It’s simply unacceptable for our society to keep existing in this manner, where hormonal and device based contraception are seen as essential for pregnancy prevention. I think that they certainly have a place, but that overall they are too heavily relied upon. Sure Planned Parenthood could be better about suggesting FAM to women, but then who would support them in the correct use and practice of it? Do the people who work at PP even know how to practice, let alone teach FAM correctly? Who is responsible for teaching the sexual and reproductive health-care providers?

        • Katie, you make the point for me:

          “Sure Planned Parenthood could be better about suggesting FAM to women, but then who would support them in the correct use and practice of it? Do the people who work at PP even know how to practice, let alone teach FAM correctly? Who is responsible for teaching the sexual and reproductive health-care providers?”

          The point is that all mainstream sexual and reproductive health-care providers, PP clinics included, ARE RESPONSIBLE THEMSELVES for offering the full range of contraceptive choices, and for figuring out how to provide information and services to women who want to use barrier and FA methods of birth control effectively and confidently. They should have programs that either provide certified FAM training in their clinics or provide referrals to certified, secular-based instructors without prejudice. That’s it! What they must stop doing is discouraging any woman from choosing any method that she thinks is right for her, whether it be a copper IUD, a diaphragm or FAM.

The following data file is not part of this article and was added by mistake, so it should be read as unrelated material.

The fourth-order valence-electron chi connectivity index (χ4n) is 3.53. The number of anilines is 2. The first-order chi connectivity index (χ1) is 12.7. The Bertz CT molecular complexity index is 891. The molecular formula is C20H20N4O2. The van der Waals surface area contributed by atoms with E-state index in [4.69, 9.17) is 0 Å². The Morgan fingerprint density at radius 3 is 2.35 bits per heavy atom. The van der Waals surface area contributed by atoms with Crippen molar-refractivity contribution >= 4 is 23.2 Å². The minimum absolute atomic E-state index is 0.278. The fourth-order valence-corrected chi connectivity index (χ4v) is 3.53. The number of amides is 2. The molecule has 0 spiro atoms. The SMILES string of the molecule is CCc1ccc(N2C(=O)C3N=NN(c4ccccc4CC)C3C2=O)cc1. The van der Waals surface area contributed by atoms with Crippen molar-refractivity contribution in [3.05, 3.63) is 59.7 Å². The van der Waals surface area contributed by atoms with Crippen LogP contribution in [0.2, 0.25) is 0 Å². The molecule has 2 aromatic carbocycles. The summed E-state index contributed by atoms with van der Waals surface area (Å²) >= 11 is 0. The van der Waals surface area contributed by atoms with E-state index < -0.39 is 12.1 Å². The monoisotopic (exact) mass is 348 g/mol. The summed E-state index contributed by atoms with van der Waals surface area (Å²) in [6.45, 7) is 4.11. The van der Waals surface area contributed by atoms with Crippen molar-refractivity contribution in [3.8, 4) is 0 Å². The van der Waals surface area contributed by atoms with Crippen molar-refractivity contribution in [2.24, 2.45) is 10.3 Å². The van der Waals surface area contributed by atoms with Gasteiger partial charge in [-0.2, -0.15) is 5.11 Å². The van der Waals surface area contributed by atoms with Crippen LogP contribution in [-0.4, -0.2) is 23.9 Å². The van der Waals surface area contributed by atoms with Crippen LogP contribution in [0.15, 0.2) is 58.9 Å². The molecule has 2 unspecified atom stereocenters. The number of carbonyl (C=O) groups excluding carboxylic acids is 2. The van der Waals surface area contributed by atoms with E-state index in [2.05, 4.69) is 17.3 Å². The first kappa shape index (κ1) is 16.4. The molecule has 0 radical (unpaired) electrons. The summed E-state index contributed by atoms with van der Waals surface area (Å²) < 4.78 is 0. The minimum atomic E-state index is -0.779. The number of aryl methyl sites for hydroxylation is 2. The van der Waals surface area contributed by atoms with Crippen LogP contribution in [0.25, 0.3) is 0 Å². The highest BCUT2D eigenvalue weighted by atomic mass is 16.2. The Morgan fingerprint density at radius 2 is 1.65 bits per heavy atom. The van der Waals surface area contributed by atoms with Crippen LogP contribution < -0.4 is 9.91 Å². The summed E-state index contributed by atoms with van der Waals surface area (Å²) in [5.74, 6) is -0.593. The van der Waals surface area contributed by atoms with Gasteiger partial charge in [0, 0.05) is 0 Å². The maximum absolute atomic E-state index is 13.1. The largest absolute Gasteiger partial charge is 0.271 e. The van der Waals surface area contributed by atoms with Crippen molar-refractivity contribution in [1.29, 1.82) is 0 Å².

Yes, this is “slow” birth control that takes time and resources. But failing to meet the needs of women who want to use alternatives – women who are discouraged from making these alternative choices and, in some cases, shamed for being irresponsible and non-compliant – is contributing to the unplanned pregnancy rate. When reproductive health-care providers urge women to reject these methods, send the clear message that they are not effective (ie the shocked look on the face of the nurse you saw) and refuse to acknowledge that these methods are right for some women, they are rejecting the pro-choice, feminist value of self-determination. This is not okay.

          Look, nobody is a bigger Planned Parenthood supporter than I am. I have been involved with PP affiliated organizations at the local, provincial and national level in Canada for over 25 years. I’ve represented Canada at several international PP meetings. I agree that the pressure PP is under in the U.S. is brutal. Threats and efforts to defund PP clinics that serve the reproductive and general health needs of millions of women are abhorrent. And the fight to ensure that women will be able to have their contraceptive prescriptions covered by their health insurance is a vitally important one. (Why aren’t they pushing to have FAM instruction covered, too?) But fighting the onslaught of anti-choice and anti-contraceptive opinion does not justify leaving women who don’t want to use hormonal birth control – in any of its forms, from pill to LARC – out in the cold. And that’s pretty much where they are.